NB. Some larger screengrabs are included at the bottom of this review.


Audio is presented via a LPCM 2.0 stereo track. (This is, naturally, in German.) The track is clear throughout, the dynamic range evidenced by the balance between the deep piano refrain on the soundtrack and the shrill violin that can be heard in some sequences. This track is accompanied by optional English subtitles which are clear and easy to read.


The disc includes a wide array of contextual material.

- an audio commentary with Buttgereit, Monika M, Mark Reeder and writer Franz Rodenkirchen. This commentary track is in English and features all of the participants in fine form, reflecting on the film’s genesis, production and its reception. The track is filled with anecdotes, and the participants joke with one another throughout. It’s a highly entertaining, informative and ‘warm’ commentary track.

- an optional introduction by Buttgereit, Monika M, Reeder and producer Manfred Jelinski (0:39).

- a new documentary about the film, ‘Masters of Life and Death’ (36:58). Featuring input from Buttgereit, producer Manfred Jelinski, Monika M and Mark Reeder, this documentary sees the participants reflecting on the film’s production and engaging with its reception – both in terms of the controversy it provoked and the ways in which it has been interpreted by critics. Monika M in particular shows surprise about the ways in which the film has come to be accepted as a ‘classic’ of sorts by its fans. The participants all speak in English.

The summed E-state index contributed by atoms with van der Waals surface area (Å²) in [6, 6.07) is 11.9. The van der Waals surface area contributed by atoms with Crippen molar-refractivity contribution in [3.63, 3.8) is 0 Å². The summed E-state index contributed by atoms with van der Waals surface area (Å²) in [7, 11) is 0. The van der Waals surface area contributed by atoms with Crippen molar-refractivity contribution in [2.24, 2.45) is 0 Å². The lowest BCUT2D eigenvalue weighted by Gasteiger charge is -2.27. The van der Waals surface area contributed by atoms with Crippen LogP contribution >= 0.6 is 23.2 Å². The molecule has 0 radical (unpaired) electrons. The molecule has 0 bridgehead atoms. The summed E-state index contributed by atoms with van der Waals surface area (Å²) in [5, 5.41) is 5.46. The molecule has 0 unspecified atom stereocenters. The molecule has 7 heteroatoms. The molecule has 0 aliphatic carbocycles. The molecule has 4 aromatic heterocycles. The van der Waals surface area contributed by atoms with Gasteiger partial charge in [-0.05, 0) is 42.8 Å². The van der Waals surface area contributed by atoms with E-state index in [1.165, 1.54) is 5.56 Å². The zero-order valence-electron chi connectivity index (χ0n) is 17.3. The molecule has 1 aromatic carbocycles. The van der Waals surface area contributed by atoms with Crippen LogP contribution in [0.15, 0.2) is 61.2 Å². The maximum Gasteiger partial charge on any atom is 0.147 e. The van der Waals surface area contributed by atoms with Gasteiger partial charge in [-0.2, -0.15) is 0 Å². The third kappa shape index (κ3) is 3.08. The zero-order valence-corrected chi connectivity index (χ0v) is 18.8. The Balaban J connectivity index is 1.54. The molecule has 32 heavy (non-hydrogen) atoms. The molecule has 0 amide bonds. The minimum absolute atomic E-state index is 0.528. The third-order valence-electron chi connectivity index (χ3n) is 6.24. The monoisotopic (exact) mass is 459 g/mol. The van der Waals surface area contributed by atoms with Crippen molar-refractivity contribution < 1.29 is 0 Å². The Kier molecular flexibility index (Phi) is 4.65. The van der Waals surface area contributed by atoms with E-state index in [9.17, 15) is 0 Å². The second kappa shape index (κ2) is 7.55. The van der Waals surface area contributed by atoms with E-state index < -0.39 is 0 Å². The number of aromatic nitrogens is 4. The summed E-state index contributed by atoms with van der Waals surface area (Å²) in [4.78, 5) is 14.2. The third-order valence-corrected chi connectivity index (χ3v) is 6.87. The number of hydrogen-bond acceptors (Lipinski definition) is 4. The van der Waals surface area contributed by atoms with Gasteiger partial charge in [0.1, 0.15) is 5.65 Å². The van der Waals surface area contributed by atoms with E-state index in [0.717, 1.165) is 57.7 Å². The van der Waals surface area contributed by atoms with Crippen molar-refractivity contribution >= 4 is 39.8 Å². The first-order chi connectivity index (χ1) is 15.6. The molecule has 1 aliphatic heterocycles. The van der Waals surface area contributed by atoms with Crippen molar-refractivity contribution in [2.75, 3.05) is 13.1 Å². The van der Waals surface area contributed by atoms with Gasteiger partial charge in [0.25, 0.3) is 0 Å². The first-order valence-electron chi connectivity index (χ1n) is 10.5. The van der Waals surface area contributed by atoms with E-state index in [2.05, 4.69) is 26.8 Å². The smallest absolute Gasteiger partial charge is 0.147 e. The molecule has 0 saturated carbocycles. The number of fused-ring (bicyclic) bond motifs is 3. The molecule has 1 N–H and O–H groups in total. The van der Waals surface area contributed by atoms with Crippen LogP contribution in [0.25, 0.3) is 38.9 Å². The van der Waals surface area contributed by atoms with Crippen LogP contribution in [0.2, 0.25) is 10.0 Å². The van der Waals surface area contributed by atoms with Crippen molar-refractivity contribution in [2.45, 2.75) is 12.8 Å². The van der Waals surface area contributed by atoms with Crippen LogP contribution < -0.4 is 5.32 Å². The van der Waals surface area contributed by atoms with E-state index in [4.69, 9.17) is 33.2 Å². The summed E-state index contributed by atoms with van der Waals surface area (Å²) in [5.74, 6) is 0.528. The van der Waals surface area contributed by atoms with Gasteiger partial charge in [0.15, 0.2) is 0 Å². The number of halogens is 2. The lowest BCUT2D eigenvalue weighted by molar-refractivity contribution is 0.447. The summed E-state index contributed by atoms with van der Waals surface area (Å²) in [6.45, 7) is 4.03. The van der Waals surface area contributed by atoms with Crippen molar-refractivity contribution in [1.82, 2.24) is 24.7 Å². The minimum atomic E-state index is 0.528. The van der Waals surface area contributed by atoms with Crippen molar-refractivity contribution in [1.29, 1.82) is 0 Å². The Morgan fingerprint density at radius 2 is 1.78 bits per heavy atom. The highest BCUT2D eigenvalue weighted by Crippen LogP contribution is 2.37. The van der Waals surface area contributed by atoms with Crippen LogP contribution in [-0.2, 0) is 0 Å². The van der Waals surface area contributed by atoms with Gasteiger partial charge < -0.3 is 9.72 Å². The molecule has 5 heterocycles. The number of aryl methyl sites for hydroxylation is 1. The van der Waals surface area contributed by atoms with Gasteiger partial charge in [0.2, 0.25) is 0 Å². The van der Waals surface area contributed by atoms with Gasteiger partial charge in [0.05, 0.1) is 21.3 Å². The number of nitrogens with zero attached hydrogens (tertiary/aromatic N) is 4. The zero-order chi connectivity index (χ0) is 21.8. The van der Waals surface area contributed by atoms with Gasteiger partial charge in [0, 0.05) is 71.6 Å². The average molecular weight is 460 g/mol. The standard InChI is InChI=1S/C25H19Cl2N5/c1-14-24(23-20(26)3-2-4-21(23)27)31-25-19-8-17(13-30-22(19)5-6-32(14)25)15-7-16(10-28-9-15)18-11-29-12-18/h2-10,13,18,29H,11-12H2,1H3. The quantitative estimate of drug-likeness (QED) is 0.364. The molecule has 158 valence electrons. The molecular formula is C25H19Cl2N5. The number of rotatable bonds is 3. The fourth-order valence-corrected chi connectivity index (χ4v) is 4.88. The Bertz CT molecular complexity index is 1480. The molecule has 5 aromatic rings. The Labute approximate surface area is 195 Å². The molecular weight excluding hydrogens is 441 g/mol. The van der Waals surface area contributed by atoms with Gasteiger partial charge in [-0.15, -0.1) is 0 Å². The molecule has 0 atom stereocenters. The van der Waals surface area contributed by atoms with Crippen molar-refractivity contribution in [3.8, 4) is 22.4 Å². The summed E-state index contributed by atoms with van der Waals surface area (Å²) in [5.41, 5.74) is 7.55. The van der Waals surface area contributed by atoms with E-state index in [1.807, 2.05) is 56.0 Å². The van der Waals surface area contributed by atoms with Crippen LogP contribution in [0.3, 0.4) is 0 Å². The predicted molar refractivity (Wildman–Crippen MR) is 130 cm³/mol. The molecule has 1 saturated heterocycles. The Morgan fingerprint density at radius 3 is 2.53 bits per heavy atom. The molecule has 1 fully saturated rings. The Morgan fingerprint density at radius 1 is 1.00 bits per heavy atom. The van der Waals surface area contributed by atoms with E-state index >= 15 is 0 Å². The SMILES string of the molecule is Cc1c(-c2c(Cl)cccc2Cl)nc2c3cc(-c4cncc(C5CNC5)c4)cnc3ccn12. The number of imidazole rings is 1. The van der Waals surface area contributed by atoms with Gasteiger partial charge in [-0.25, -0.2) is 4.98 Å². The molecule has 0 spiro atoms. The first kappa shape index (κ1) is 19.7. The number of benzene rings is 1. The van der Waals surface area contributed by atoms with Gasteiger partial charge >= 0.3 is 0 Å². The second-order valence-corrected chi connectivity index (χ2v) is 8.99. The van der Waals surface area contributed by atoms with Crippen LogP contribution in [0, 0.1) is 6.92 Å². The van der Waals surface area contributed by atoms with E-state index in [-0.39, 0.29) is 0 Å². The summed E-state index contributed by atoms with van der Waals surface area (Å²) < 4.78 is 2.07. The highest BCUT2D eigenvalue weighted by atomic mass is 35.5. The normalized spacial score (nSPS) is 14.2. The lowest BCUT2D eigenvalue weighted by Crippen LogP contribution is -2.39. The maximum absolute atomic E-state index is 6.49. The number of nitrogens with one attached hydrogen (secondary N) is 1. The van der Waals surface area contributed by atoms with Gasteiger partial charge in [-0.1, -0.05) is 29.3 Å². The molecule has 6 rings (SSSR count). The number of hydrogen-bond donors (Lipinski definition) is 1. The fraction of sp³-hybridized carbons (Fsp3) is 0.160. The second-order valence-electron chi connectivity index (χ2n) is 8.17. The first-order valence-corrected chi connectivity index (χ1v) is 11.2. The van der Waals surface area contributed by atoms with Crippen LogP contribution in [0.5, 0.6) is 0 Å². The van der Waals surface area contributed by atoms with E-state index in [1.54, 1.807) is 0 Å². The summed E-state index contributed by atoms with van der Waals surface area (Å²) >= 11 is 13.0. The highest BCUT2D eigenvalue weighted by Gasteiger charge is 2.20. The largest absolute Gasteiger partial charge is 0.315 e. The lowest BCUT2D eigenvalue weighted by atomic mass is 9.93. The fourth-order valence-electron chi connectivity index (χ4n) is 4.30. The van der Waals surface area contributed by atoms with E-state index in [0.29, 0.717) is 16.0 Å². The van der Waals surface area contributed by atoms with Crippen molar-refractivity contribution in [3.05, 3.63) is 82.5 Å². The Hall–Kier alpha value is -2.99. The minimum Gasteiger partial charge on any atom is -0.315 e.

- a featurette, ‘City of the Loving Dead’ (9:13). Here, in another newly-shot piece, Jelinski and Reeder offer a tour of the locations used in the film.

- ‘Necropolis: Jorg Buttgereit’s Berlin’ (9:01). This new interview with Dr Marcus Stiglegger reflects on the picture, suggesting that watching it two decades after its production the film may be seen as ‘the myth of Berlin’. Stiglegger talks about the immediate context in which Buttgereit began to work as a filmmaker, examining the ways in which ideas about Berlin are depicted within Buttgereit’s films – and, obviously, Nekromantik 2 in particular.

- ‘The Making of Nekromantik 2’ (27:45)
. This vintage featurette features plenty of behind-the-scenes footage, including colour footage from the shooting of the film-within-a-film, ‘Mon dejeuner avec Vera’. Preparation for some of the effects sequences are also shown in detail. The feaurette includes two audio tracks: (1) an English audio track which contains comments from Buttgereit, Monika M and writer Franz Rodenkirchen; and (2) a German track which features interviews with Buttgereit and Rodenkirchen. The latter is accompanied by optional English subtitles.